Greenpeace and Ripple’s founder are urging Elon Musk and Jack Dorsey to help ‘clean up Bitcoin’ in a campaign to change the way the crypto is mined.
Bitcoin's energy consumption could be vastly reduced by a single change to the cryptocurrency's programming, a new campaign backed by Greenpeace USA and the billionaire founder of the Ripple cryptocurrency, Chris Larsen, has claimed.
The Change the Code Not the Climate campaign says switching Bitcoin's mining method from proof of work (PoW) - where mining rigs compete in a winner-takes-all race to solve energy-hungry cryptographic puzzles - to the more energy efficient proof of stake (PoS) model would cut the cryptocurrency's electricity usage.
Rather than requiring increasing amounts of computing power to validate transactions on the blockchain, PoS requires miners to wager their own crypto in return for the ability to validate transactions and earn more tokens as a reward.
Bitcoin currently consumes more electricity in a year than Norway or Sweden do, according to figures from the Cambridge Bitcoin Electricity Consumption Index, while other coins including Cardano and Solana already use a PoS model.
"We know crypto doesn’t need much energy to work," the campaign said.
"Many newer cryptocurrencies are low consumers of energy or carbon-neutral because they use a better model: proof-of-stake".
Bitcoin investors pressured
The campaign plans to launch a series of adverts putting pressure on well-known crypto boosters, including Tesla CEO Elon Musk and Twitter founder Jack Dorsey, who it says have a "responsibility to help clean up Bitcoin".
Ethereum, the world's second-biggest cryptocurrency network by market capitalisation, is expected to move to PoS later this year. The Ethereum Foundation, co-chaired by the network's founder Vitalik Buterin, has estimated that the switch will cut Ethereum's carbon footprint by over 99 per cent.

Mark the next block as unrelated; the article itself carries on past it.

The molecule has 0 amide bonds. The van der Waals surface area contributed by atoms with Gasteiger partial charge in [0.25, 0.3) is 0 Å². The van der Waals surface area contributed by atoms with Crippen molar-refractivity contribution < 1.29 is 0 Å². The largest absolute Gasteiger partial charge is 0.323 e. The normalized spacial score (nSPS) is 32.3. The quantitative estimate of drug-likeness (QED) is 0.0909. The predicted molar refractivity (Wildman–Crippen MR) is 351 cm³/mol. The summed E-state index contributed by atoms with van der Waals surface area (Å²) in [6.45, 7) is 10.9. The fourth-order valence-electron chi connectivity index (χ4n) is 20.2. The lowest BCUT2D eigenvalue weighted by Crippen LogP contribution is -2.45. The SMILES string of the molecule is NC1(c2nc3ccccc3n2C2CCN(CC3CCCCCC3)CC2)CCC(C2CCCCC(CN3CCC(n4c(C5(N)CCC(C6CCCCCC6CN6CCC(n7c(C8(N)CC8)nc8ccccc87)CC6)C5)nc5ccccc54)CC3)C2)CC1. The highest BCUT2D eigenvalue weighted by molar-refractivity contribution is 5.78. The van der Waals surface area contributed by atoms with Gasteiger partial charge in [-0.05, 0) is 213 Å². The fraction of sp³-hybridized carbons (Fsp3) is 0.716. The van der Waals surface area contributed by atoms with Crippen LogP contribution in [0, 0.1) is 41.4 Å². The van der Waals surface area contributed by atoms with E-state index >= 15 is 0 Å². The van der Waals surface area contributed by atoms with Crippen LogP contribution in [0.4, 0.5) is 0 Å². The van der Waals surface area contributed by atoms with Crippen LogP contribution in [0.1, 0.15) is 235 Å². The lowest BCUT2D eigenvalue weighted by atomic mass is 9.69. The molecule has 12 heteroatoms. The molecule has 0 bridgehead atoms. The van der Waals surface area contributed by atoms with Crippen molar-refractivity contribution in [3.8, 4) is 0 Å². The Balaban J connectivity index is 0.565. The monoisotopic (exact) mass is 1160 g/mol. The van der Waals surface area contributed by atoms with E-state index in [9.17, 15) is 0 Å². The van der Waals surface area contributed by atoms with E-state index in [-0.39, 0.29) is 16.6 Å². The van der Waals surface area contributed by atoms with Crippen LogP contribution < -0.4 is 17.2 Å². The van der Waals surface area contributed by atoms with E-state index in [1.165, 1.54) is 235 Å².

"Now with Ethereum changing, Bitcoin really is the outlier," Ripple founder Larsen told Bloomberg.
But the staking method has drawbacks of its own, with advocates of Bitcoin claiming PoW allows for a more decentralised - and therefore secure - network.
"They should understand how PoW and PoS really work, and realise that the energy use is necessary to provide an infrastructure that is secure, decentralised, and that generates real value," Martin Škorjanc, CEO of crypto mining and exchange firm NiceHash told Euronews Next.
Moving to a staking-based system also favours wealthier crypto holders, who can afford to stake more tokens and consequently have a higher chance of earning more in return, Škorjanc said.
"Their argument should not be to move Bitcoin to Proof of Stake, but instead to lobby for greener energy use," he added.
"Blindly demanding a switch to an untested protocol, is just a reflection of not understanding how value works within an economy. Pushing for green energy use however, would make Bitcoin mining much better, but Proof of Stake is definitely not the answer".
In its "manifesto" unveiled on Tuesday, the Change the Code campaign acknowledged that getting Bitcoin's stakeholders - such as mining companies - on board with a change to PoS would be a challenge.
"Changing Bitcoin would render a whole lot of expensive infrastructure worthless, meaning Bitcoin stakeholders will need to walk away from sunk costs — or find other creative solutions," it said.